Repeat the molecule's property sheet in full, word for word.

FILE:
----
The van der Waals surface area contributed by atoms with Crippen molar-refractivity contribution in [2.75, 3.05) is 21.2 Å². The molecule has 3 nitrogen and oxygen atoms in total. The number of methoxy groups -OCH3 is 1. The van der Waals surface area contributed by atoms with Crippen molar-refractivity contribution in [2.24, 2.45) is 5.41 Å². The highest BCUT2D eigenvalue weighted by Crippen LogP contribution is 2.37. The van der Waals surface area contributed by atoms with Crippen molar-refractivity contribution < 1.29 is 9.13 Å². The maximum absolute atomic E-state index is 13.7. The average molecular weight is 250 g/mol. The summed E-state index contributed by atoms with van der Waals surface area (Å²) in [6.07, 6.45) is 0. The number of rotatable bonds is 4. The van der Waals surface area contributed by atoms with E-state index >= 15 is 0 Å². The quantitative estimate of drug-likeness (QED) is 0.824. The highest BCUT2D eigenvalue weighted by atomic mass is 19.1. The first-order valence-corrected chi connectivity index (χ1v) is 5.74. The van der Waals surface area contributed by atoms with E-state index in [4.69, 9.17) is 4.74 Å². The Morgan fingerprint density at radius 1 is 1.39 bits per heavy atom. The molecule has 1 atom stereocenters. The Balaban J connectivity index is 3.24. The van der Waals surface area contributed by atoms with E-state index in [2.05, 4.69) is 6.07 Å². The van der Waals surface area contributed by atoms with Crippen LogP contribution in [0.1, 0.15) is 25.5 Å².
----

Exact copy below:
The van der Waals surface area contributed by atoms with Crippen molar-refractivity contribution in [2.75, 3.05) is 21.2 Å². The molecule has 3 nitrogen and oxygen atoms in total. The number of methoxy groups -OCH3 is 1. The van der Waals surface area contributed by atoms with Crippen molar-refractivity contribution in [2.24, 2.45) is 5.41 Å². The highest BCUT2D eigenvalue weighted by Crippen LogP contribution is 2.37. The van der Waals surface area contributed by atoms with Crippen molar-refractivity contribution < 1.29 is 9.13 Å². The maximum absolute atomic E-state index is 13.7. The average molecular weight is 250 g/mol. The summed E-state index contributed by atoms with van der Waals surface area (Å²) in [6.07, 6.45) is 0. The number of rotatable bonds is 4. The van der Waals surface area contributed by atoms with E-state index >= 15 is 0 Å². The quantitative estimate of drug-likeness (QED) is 0.824. The highest BCUT2D eigenvalue weighted by atomic mass is 19.1. The first-order valence-corrected chi connectivity index (χ1v) is 5.74. The van der Waals surface area contributed by atoms with E-state index in [4.69, 9.17) is 4.74 Å². The Morgan fingerprint density at radius 1 is 1.39 bits per heavy atom. The molecule has 1 atom stereocenters. The Balaban J connectivity index is 3.24. The van der Waals surface area contributed by atoms with E-state index in [2.05, 4.69) is 6.07 Å². The van der Waals surface area contributed by atoms with Crippen LogP contribution in [0.1, 0.15) is 25.5 Å².